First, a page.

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Originally published Wednesday, July 21, 2010 at 2:02 PM

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A bogus milestone for A-Rod as he nears No. 600

Sometime over the next few games or perhaps the next few weeks, Alex Rodriguez will find a pitch he likes and make baseball history.

AP Sports Columnist

Sometime over the next few games or perhaps the next few weeks, Alex Rodriguez will find a pitch he likes and make baseball history.

His name will go up among the greats of the game. His accomplishment, though, will always stand alone.

Yes, six others are already in the 600 home run club. But how about a big hand for the first admitted steroid user to take his place among the slugging elite?

Yankee fans undoubtedly will give A-Rod just that when he becomes the youngest ever to reach the milestone. Remember, he was only juiced (or so he says) before he put on the pinstripes.

Forgive me, though, if I don't stand up and cheer. Because we've all seen this act before.

A magical mark. A tainted player.

Another entry into the record books we can't believe.

About the only thing missing is an immense, shaven head and the traveling circus that always seemed to surround it. Say what you will about Barry Bonds, he always made for good entertainment.

There's nothing terribly entertaining about A-Rod reaching 600. It's a joyless occasion for all but the most blinded Yankee fans.

The worst thing about it all is this: We're now forced to begin the long countdown to 763 that seems as inevitable as it will be uncomfortable.

Having Bonds make a mockery of one of baseball's most sacrosanct records was bad enough. But at least with Bonds there was always a shred of deniability about steroids to hang onto even if the circumstantial evidence pointed to something else.

With A-Rod, there is no guessing. He cheated and was forced to admit it.

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His numbers are as bogus as some of the muscles he grew with chemical help. His legacy is as tainted as any of his fellow sluggers in the steroid era.

A-Fraud, indeed. The only question is how much of a fraud.

Would he have reached 600 by the age of 35 without steroids? Hardly.

Would he be on track to becoming the greatest home run hitter ever without juice? Not a chance.

Even if you believe Rodriguez when he says he used steroids only when he was playing for the Texas Rangers, his march through the record books can't be seen as anything but illegitimate. The problem is there's no way to separate what was real from a very gifted player and what was supplemented by a very gifted chemist.

A-Rod himself has not exactly been forthcoming about what he used and how long he used it. Outed by Sports Illustrated - which reported he tested positive for both Primobolan and testosterone - he attributed it to being young and naive and to a "loosey-goosey era" in baseball.

At least he got the last part right. The same year he said he first began juicing Bonds hit a ridiculous 73 home runs for a Giants team that played half of its games in a pitcher-friendly ballpark, and no one was being tested for anything in baseball.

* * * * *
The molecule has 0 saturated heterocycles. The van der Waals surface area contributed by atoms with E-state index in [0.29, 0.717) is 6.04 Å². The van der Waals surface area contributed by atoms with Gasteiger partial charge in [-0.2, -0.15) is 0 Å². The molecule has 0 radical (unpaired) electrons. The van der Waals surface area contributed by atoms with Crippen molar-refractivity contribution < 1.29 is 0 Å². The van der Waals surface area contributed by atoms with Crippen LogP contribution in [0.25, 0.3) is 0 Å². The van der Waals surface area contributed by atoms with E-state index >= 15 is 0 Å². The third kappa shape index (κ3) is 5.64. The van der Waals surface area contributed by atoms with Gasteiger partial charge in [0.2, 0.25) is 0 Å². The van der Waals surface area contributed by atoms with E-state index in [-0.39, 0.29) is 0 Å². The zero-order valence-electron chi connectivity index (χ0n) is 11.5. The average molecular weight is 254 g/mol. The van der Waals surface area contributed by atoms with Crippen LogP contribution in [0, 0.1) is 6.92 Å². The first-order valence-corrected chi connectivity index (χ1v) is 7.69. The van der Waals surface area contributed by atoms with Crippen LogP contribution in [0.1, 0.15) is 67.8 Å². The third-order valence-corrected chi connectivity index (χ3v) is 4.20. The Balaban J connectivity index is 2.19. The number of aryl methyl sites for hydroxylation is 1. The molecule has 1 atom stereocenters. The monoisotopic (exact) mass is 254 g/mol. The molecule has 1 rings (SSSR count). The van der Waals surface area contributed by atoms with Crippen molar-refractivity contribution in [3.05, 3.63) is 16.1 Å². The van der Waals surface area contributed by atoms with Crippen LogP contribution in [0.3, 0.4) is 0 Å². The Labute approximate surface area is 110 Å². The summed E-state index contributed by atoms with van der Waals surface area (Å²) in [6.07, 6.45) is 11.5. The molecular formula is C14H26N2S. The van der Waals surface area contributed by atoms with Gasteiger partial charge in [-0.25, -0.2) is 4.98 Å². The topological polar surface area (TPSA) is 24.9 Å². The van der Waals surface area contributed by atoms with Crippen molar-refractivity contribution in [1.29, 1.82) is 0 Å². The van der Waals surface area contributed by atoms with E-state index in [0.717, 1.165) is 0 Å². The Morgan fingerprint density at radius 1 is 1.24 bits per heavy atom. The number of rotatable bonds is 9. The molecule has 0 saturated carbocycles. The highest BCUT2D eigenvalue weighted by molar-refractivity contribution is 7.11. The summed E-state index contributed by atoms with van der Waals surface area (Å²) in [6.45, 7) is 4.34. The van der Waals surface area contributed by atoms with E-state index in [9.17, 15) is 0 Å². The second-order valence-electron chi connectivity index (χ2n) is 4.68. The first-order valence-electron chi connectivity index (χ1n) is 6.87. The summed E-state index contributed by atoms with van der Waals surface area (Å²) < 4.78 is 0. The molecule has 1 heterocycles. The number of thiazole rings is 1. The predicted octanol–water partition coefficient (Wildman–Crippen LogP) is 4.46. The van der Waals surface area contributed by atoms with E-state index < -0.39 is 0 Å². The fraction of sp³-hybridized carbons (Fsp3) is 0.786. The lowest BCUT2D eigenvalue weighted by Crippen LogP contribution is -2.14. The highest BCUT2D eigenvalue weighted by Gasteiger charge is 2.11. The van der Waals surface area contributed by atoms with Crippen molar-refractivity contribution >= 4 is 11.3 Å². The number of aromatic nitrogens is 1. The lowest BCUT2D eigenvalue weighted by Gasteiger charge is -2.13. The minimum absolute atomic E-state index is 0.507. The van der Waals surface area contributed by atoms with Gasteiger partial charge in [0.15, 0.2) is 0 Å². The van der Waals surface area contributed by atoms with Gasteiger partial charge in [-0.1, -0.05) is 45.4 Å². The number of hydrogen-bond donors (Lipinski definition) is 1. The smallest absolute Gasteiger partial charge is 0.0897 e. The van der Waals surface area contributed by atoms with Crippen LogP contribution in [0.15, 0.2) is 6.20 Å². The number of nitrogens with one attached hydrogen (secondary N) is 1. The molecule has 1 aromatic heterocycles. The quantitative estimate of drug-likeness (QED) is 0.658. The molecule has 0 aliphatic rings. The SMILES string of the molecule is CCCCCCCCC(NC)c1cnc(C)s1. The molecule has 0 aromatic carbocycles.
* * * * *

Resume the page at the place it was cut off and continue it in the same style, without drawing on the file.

Toss out the 156 home runs Rodriguez hit while admittedly juiced and we wouldn't even be having this conversation. He simply would be an aging slugger with declining numbers and no chance of topping the all-time home run list.

Be more generous and throw out just some of them, and the climb to the top would at least be harder. A-Rod averaged 52 home runs a year in Texas and just 38 a year in his full seasons with Seattle and the Yankees, the case could be made that at least 42 of his home runs were hit with the aid of a needle.

Count them as you like, the bottom line doesn't change. Home run No. 600 only means something to A-Rod and the guy peddling the ball he hits over the fence.

That has to be grating on Rodriguez, who has always been so concerned with numbers that he probably stayed up late every night studying them. Even as he carefully carves out a new persona he has to wonder how No. 600 would have played out on the big New York stage had SI not outed him.

"For me the whole thing as I approach 600 the thing I think about is the perspective of where I was when I hit 500. How things are different now," Rodriguez said Tuesday. "For me early on, I just thought it was about accumulating numbers."

The only consolation for baseball fans is that those numbers seem to be getting harder and harder to accumulate. Rodriguez needed home runs in his last two at-bats of the 2009 season to avoid not hitting 30 home runs for the first time since 1997 and has just 15 home runs more than halfway through this season.

In the end, though, maybe it doesn't matter at all. Is there really any difference having A-Rod as the all-time home run champion as opposed to Bonds topping the list?

No, because the real home run leader is Hank Aaron. The real single season mark belongs to Roger Maris.

Any home run records set during the "loosey-goosey era" simply don't count.

----

Tim Dahlberg is a national sports columnist for The Associated Press. Write to him at tdahlberg(at)ap.org

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